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BRUN

Which 'middle' EP ?

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BRUN    36

i have just bought a Celestron Edge HD 8" and i need to buy some EP's.

I currently have a 24mm 68 degree explore scientific, and a 40mm celestron plossl, so im looking for higher power

I am pretty set on getting the 8.8mm 82 degree explore scientific, but if i have enough money for another i was thinking of what to have as my 'middle' EP, maybe the 14mm ES 82 degree, but ive also noticed the 68 degree is available in 16mm, so not sure which would be the better choice, or other thoughts ?

 

Thanks

Edited by BRUN

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I find 14mm a very useful focal length. I used to have the Meade Series 5000 14mm UWA Mk.1 (which I think has the same optics as the ES 14mm 82 deg). It was a great EP in many respects, showing awesome detail on the moon. Framing the entire moon in the FOV at 145x is amazing. The only reason I replaced it with a Nagler 12T4 and later a Delos 14mm is that the eye relief is just a touch too short for me with my glasses. If you don't wear glasses, ER is fine.

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parallaxerr    511

I have a C8 along with ES 8.8mm 82° and 16mm 68°.

The 8.8mm 82° gives the maximum magnification I find usable under UK skies at around x230, but the seeing has to be good. I often dropped back the the 11mm 82° when viewing Jupiter which sharpened the view up without losing significant image scale.

To be honest I haven't used the 16mm 68° in the C8 much, it tends to live in my frac for DSO as it gives a good exit pupil size. One point to note with the 16mm is that the eye relief is quite tight, I don't wear specs so it doesn't bother me, but may be a consideration.

The 16mm 68° is often said to outperform the 14mm 82° EP on the edge of the FOV and displays less pincushion, but I haven't tried the 14mm myself.

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BTW, the 82 degree series of ES is rated to work well down to F/4, whereas the 68 deg are rated to work in scopes no faster than F/5. The 82 degree is therefore more future proof. I used the Meade 14mm in an F/4.1 Dob (20"), and it worked very nicely (very similar to my 17T4 and 22T4 Naglers). I tried MaxVision 68 degree EPs (20 and 24mm, also said to be of the same optical design as the ES counterparts) in the same scope, and the performance at the edge was not as good.

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Ricochet    454

Thinking only in terms of the focal lengths, I think a set of 8.8-11-16-24 would work well with the 8.8-11 close pair giving options for planetary, but if you only want one option between the 8.8 and 24 then the 14 gives the most "even" split.

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BRUN    36

im thinking my choices are the following

11mm 82 degree and 16mm 68 degree, or

8.8mm 82 degree and 14mm 82 degree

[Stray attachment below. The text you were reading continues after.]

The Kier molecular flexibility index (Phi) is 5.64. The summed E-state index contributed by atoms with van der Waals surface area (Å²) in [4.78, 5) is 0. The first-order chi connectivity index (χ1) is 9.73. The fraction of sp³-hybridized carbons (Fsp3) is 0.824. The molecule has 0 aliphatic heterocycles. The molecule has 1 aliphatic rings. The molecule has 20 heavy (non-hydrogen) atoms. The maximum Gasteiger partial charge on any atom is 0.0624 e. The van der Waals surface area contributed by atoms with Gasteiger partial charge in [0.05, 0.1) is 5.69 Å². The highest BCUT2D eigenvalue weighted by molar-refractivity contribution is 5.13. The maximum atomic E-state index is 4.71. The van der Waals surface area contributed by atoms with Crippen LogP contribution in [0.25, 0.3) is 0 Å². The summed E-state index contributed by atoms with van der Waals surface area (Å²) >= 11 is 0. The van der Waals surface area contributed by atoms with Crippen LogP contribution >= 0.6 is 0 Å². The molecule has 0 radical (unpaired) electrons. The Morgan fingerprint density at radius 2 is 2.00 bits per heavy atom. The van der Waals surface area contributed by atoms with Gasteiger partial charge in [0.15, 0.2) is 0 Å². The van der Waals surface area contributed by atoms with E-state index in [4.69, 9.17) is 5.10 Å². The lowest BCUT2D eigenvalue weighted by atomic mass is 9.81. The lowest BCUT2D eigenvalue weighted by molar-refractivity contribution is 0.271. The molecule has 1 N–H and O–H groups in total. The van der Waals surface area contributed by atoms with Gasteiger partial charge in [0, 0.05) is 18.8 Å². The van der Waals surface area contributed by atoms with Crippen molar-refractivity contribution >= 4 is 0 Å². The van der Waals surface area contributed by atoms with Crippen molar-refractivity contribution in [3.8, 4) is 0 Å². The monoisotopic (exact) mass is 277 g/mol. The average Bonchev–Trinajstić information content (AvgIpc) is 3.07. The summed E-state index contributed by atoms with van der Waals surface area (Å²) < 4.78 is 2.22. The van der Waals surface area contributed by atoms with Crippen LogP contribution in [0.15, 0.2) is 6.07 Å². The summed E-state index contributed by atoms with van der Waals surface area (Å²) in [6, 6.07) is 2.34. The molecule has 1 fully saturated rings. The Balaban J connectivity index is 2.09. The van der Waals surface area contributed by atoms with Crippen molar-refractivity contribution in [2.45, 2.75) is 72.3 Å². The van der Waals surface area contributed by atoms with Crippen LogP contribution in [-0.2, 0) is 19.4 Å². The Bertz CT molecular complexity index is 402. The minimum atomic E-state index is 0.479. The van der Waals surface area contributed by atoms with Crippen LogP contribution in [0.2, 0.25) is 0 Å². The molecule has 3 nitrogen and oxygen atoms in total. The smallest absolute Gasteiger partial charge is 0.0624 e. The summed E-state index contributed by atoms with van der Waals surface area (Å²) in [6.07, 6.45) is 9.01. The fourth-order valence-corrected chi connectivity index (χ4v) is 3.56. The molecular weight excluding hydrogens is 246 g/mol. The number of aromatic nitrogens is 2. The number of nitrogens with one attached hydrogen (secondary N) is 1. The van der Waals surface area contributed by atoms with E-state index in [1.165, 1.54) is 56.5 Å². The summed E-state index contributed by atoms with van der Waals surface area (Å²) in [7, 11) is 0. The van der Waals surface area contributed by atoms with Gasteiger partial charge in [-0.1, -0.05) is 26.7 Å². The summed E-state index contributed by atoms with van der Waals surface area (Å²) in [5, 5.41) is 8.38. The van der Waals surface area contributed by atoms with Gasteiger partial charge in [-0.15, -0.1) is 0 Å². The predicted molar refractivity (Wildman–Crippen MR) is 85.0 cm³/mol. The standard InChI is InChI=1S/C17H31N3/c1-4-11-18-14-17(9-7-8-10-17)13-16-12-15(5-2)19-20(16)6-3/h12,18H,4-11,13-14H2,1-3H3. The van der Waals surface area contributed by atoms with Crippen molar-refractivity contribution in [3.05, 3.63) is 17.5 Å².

? Im reading conflicting things that the 8.8mm might not be usable most of the time, and that the 11mm might be a better choice, but im also reading many of you guys happy to go to 8mm in this or similar scopes

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parallaxerr    511

You'll get more use out of the 11mm, the 8.8 only comes good with very good seeing in the C8 imho. Also consider that the planets aren't ideally placed for a few years so very high power planetary viewing may be off the table for a while.

For lunar, I think the 11 & 16mm combo would suit and for DSO, look for something longer than and to complement the 24mm you already have. Perhaps take some time to consider your targets and think about exit pupil and TFoV.

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Davesellars    832

I wouldn't recommend the 8.8mm ES82 for that scope at the moment.  You would use it rarely.  The ES82s are great eyepieces for DSOs but imho the lower focal lengths are terrible on bright objects like the Moon.  I'd say the 14mm ES82 would be the best progression from the 24mm to give you a mid-high power at 145x which would be great for globular clusters and planetary nebulae.  For lunar and planetary observation I'd go for an orthoscopic around 10 or 11mm since you have tracking the lower eyepiece AFOV is not a problem

Edited by Davesellars
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BRUN    36

thanks Dave, ive actually done my order today so hope everything works out

ive gone for the 11mm 82 and the 16mm 68

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Highburymark    894

Am sure you'll be pleased with both those eyepieces. They will give great views in the C8 Edge - hope you enjoy it as much as I did

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Special K    942
On 12/09/2017 at 15:00, parallaxerr said:

Perhaps take some time to consider your targets and think about exit pupil and TFoV.

Spot on with what I was thinking. Put a spreadsheet together with formulae for the different EPs to include pupil exit, surface brightness, TFOV, etc.  If you are going after galaxies you may want one that is not too drastic on SB but with enough magnification to satisfy high power viewing. Also, which EP comes closest to 2.5mm pupil exit?  That will cater well to general viewing as this is our sharpest acuity physiologically (if I'm not mistaken!). 

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